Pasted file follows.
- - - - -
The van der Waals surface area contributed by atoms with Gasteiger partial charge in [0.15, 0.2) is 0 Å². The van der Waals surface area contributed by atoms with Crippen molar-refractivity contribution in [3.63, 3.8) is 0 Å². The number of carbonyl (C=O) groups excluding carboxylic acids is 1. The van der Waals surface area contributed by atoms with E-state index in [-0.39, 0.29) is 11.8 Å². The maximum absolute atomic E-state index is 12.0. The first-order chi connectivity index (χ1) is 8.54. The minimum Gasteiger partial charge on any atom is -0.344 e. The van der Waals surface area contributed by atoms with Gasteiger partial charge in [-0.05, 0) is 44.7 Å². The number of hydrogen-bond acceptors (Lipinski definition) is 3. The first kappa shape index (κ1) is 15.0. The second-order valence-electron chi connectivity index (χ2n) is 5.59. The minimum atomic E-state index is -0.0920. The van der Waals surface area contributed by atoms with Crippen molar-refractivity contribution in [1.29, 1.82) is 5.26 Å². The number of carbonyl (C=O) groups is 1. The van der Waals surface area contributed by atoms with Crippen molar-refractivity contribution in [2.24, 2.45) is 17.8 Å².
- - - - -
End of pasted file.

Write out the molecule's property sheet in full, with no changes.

The van der Waals surface area contributed by atoms with Gasteiger partial charge in [0.15, 0.2) is 0 Å². The van der Waals surface area contributed by atoms with Crippen molar-refractivity contribution in [3.63, 3.8) is 0 Å². The number of carbonyl (C=O) groups excluding carboxylic acids is 1. The van der Waals surface area contributed by atoms with E-state index in [-0.39, 0.29) is 11.8 Å². The maximum absolute atomic E-state index is 12.0. The first-order chi connectivity index (χ1) is 8.54. The minimum Gasteiger partial charge on any atom is -0.344 e. The van der Waals surface area contributed by atoms with Gasteiger partial charge in [-0.05, 0) is 44.7 Å². The number of hydrogen-bond acceptors (Lipinski definition) is 3. The first kappa shape index (κ1) is 15.0. The second-order valence-electron chi connectivity index (χ2n) is 5.59. The minimum atomic E-state index is -0.0920. The van der Waals surface area contributed by atoms with Crippen molar-refractivity contribution in [1.29, 1.82) is 5.26 Å². The number of carbonyl (C=O) groups is 1. The van der Waals surface area contributed by atoms with Crippen molar-refractivity contribution in [2.24, 2.45) is 17.8 Å².